Arthrogryposis causes

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Editor-In-Chief: C. Michael Gibson, M.S., M.D. [1]

Overview

Causes

The cause as such, is unknown though there have been several suggestions and factors suggested to play a role in AMC. This includes hyperthermia of the fetus, prenatal virus, fetal vascular compromise, septum of the uterus, decreased amniotic fluid, muscle and connective tissue developmental abnormalities. In general, the causes can be classified into extrinsic and intrinsic factors.

Extrinsic

  • There is insufficient room in the uterus for normal movement. For example, fetal crowding; the mother may lack a normal amount of amniotic fluid or have an abnormally shaped uterus.

Intrinsic

  • Musculoskeletal/Neuromuscular - Muscles do not develop properly (atrophy). In most cases, the specific cause for muscular atrophy cannot be identified. Suspected causes include muscle diseases (for example, congenital muscular dystrophies), maternal fever during pregnancy, and viruses, which may damage cells that transmit nerve impulses to the muscles.
  • Neurological - Central nervous system and spinal cord are malformed. In these cases, a wide range of other conditions usually accompanies arthrogryposis.
  • Connective Tissue - Tendons, bones, joints or joint linings may develop abnormally. For example, tendons may not be connected to the proper place in a joint.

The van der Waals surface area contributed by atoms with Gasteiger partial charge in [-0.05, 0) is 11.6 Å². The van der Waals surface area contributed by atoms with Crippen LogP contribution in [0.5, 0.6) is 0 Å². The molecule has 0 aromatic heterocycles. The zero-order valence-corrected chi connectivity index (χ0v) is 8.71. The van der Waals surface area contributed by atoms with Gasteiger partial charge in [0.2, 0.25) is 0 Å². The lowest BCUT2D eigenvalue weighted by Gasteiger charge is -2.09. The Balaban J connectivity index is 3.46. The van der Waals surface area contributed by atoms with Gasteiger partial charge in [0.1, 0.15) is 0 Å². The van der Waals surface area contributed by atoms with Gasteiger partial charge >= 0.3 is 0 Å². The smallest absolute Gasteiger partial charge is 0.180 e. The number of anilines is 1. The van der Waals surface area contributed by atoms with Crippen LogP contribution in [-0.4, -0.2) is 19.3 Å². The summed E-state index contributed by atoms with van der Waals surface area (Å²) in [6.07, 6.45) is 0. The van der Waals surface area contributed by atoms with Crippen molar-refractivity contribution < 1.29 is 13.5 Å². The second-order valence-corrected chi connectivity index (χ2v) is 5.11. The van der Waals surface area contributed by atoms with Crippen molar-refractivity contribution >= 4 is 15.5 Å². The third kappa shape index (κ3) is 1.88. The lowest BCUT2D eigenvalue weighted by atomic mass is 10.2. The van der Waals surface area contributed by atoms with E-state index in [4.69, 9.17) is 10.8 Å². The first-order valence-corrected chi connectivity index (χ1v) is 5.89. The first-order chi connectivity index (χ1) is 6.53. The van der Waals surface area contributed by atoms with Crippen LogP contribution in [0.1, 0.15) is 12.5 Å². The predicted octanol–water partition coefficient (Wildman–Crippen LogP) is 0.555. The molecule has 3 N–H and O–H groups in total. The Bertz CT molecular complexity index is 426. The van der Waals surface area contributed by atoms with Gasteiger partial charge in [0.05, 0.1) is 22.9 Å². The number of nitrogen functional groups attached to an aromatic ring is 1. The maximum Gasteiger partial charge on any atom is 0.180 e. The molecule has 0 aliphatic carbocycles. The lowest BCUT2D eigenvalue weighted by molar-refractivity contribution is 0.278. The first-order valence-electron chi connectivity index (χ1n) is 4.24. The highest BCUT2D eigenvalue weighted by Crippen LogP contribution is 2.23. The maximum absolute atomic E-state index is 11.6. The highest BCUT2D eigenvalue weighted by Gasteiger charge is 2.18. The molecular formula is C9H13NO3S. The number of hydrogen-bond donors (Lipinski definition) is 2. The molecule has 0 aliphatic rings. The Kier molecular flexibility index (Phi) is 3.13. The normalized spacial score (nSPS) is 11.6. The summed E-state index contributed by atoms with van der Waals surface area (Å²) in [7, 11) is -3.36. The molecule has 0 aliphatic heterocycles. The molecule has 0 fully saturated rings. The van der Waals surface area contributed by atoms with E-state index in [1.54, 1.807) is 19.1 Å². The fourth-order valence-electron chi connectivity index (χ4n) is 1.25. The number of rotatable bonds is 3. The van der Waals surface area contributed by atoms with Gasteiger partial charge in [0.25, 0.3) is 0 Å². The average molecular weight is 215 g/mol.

Research has shown that anything that prevents normal joint movement before birth can result in joint contractures. The joint itself may be normal. However, when a joint is not moved for a period of time, extra connective tissue tends to grow around it, fixing it in position. Lack of joint movement also means that tendons connecting to the joint are not stretched to their normal length; short tendons, in turn, make normal joint movement difficult. (This same kind of problem can develop after birth in joints that are immobilized for long periods of time in casts.)

The principal cause of AMC is believed to be decreased fetal movements (akinesia) caused by maternal or fetal abnormalities. It is associated with neurogenic and myopathic disorders. It is believed that the neuropathic form of AMC involves a deterioration in the anterior horn cell leading to muscle weakness and fibrosis. [1]

In most cases, arthrogryposis is not a genetic condition and does not occur more than once in a family. In about 30% of the cases, a genetic cause can be identified. The risk of recurrence for these cases varies with the type of genetic disorder.There is a rare autosomal recessive form of the disease known to exist.

References

  1. Berkow R ed. The Merck Manual of Diagnosis and Therapy. 16th ed. . Rathway, NJ: Merck Research Laboratories;1992:2075



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